Cyprus. Most of the Most
During the times of Ancient Greece, Cyprus was home to gods and heroes.
On the highway leading from Paphos to Limassol, there is a road sign showing the way to the Bay of Aphrodite. According to the famous legend, this bay is the very place where the goddess Aphrodite came into this world from the sea foam. Today, however, only mortals come to this rocky beach, hoping to find eternal youth in its waters.
The Oval is the tallest commercial building of Cyprus. The 16-story building resembling a 75-meter full-blown sail is located in one of the business districts of Limassol. Its panoramic windows offer a fantastic view on the nearby bay and its beach. The Oval also boasts a roof garden and a huge gym for those who want to get into shape.
The highest point in Cyprus is Mount Olympus, which is 1952 meters high. On its slopes there is a ski resort that operates a couple of months a year, while its peak is home to a British military base.
An old piece of lace is kept in the Cathedral of Milan. It is said Leonardo da Vinci brought it from a visit to Cyprus and left it at the Cathedral as a donation, to cover the altar. In the six hundred years that have passed, virtually nothing has changed in the tiny Cypriot village of Lefkara near the city of Larnaca: local lacemakers are still making their embroideries. Their craft is called Lefkaritika, and the lighter and finer is a piece, the more expensive it is.
The main relic of the Orthodox Cypriots is the wonderworking Icon of the Virgin of Kykkos. Legend has it the icon was painted by the Apostle Luke himself. It is kept in the Kykkos Monastery, hidden behind a cover and unveiled only during the most important rites – but even then the monks do not dare look at it.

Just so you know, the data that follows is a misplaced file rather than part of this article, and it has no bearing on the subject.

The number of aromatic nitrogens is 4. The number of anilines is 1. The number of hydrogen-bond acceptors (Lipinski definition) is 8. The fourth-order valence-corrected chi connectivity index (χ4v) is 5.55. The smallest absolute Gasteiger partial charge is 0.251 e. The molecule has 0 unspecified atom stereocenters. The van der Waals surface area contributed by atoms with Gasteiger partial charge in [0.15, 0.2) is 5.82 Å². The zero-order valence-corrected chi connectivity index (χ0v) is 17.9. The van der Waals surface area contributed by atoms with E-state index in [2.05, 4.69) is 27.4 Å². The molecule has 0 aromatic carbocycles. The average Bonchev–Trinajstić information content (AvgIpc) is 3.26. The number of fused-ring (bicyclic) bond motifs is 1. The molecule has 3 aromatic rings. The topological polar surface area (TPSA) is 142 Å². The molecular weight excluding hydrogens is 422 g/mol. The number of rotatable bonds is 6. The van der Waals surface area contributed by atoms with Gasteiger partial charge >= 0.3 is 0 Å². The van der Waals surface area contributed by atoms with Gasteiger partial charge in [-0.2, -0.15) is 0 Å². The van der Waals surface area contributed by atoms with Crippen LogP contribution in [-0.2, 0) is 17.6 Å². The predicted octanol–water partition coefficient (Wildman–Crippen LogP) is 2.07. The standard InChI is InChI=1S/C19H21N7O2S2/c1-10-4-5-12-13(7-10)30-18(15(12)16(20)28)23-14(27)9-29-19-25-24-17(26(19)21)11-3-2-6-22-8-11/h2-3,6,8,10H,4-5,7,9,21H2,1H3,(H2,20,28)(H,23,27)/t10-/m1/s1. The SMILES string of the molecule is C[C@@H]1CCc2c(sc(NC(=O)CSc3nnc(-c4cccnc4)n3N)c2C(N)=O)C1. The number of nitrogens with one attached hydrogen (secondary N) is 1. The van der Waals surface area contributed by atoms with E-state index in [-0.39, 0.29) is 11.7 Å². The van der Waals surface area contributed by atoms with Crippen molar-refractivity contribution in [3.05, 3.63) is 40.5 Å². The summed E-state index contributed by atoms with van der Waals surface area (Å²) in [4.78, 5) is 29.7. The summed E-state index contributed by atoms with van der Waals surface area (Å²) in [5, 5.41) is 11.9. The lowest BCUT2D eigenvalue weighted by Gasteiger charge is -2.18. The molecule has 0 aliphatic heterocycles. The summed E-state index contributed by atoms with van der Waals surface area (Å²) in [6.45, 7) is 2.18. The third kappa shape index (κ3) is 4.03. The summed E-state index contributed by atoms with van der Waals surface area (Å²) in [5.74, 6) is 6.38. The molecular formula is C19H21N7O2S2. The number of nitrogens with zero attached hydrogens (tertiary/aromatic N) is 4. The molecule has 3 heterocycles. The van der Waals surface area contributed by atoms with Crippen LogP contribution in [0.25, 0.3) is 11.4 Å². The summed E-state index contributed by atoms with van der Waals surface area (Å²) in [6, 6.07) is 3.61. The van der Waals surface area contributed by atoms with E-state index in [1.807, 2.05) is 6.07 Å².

The famous Akamas nature reserve is a botanical Noah’s ark of sorts: a vast array of European, African, and Asian flora can be found here. It is also a hatchery: sea turtles come here to lay eggs on the sandy beaches.
The alligator gar, the jaguar cichlid, the venustus hap, and over a thousand other exotic fish species found home in Protaras Ocean Aquarium, the largest in all of Cyprus. Crocodiles, penguins, parrots, and even raccoons live here too, and any of them can be symbolically ‘adopted’ which involves supporting the animal financially.
Larnaca Salt Lake is Cyprus’ swampland. During the winter months, it fills with water, attracting flocks of flamingos, swans, and ducks, while in the summer, the water evaporates, exposing the deposits of salt that was extracted here as long ago as in the 15th century by the Venetians. On its bank is Hala Sultan Tekke, the famous mosque.
Limassol Marina, Cyprus’ only dock able to handle super-yachts, is located in one of Limassol’s liveliest neighborhoods, famous for exquisite boutiques, gourmet eateries, and a bustling nightlife. Each villa of the complex possesses its own mooring space or direct access to the beach. All the advantages of the ‘under the sail’ lifestyle are at a stone’s throw from the heart of a modern city.
- The Limassol Castle is probably the most appropriate place for a Medieval-themed museum. The Knights Templar, the Genoese, the Venetians, and the Knights Hospitaller all once fought battles here; within its walls, Richard the Lionheart married Berengaria of Navarre. The museum’s collection comprises armor and weapons.
- Once the stronghold of Cyprus’ rulers, Kyrenia Castle is now the Museum of shipwrecks. Its main treasure is the Kyrenia ship, the only Ancient Greek ship that survives to this day. It sank in the 4th century BC and was recovered in the 1960’s.
- Paphos Archaeological Park with its ancient remains is a UNESCO World Heritage site. Its most spectacular exhibits – the Agora, the Odeon, and the temple of Asclepius – date back to the 2nd century AD. The real eye-catchers, however, are the magnificent Roman pebble mosaics of the House of Dionysos.
By Maria Vorobyeva
Published on: December 28, 2017